This is the last book in the Bourbon Kings trilogy, and the whole series is an over the top soap opera tale of a Kentucky bourbon dynasty. It’s not a book you can read on its own, so much of the action occurred with the first two books, and this one wraps up the mystery and gives characters their send off into the sunset. If you were a fan of Dynasty or Dallas back in the day, you’d probably enjoy the insanity of this series!
Back in book one, the family patriarch was murdered and Lane Baldwine is thrust into the position of head of the family and the business. He’d been away for some time, sowing his wild oats as it were, but has had to try to figure out what happened to his father and to the business. They are on the verge of bankruptcy, and with the death of his father, things are only getting worse. There are family secrets that need to be delved into, and family dynamics that need to shift and it’s all drama with a capital D!
It’s difficult to talk about the plot without giving away too much, but the eldest son, Edward has been arrested and confessed to the murder and he’s in jail mourning the loss of the woman he loves, Sutton Smythe – and she is also the head of their major rival, so that’s a problem. Lane has the love of his life, Lizzie, but their happiness is threatened by the lies and deceit in the family (and his bitchy ex-wife). Finally, Gin (their sister) has married a man her father picked out for her and it’s quickly sunk into an abusive relationship. Gin has always been a spoilt selfish woman, but she is determined to take everything she can from her marriage to finally be a mother to her teenage daughter (who is the daughter of her longtime lover, friend and enemy Samuel unbeknownst to both daughter and Samuel). To be honest, I found the relationship of Gin and Samuel to be more interesting than Lane and Lizzie, who were supposed to be the main focus of the book. Lizzie was rather bland, but Gin had the guts and the will to become a better person for her daughter, and she evolved over the course of the series in a way that Lizzie doesn’t.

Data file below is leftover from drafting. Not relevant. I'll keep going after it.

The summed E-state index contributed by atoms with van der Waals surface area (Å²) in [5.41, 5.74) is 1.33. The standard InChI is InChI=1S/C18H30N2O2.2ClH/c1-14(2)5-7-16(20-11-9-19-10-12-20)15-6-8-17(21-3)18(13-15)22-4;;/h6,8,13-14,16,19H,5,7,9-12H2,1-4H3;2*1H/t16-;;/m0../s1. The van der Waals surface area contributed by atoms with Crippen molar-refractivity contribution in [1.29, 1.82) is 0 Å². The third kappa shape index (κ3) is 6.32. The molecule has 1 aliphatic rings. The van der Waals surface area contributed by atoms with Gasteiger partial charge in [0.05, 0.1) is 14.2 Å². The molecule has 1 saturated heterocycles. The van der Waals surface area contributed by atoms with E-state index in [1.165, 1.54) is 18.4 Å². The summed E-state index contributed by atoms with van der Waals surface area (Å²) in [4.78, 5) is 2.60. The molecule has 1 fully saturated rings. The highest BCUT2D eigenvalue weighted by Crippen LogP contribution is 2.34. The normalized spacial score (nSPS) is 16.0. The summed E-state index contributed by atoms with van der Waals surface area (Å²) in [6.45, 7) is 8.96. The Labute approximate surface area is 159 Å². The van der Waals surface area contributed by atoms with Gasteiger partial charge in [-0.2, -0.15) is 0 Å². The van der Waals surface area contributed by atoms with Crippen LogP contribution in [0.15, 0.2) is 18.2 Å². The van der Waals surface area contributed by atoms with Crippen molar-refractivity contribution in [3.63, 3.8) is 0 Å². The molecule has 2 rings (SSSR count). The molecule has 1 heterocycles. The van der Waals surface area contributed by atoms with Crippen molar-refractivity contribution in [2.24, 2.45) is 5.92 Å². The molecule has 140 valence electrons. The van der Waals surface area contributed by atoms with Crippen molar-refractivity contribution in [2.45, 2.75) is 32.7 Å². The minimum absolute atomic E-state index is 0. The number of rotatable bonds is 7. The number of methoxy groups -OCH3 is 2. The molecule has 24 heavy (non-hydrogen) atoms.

This series is the only thing by Ms Ward that I’ve read – I could never understand the popularity of the vampire books (and I say that as a person who has read many vampire themed books) but these books were frothy soapy Southern gothic that I enjoyed. They’re not perfect by any means – the lone black woman Miss Aurora Toms is a very cliche character as the stalwart employee who basically raised the children and doesn’t have a life of her own. Of course, soap operas are never realistic, so that’s what you get with this as well.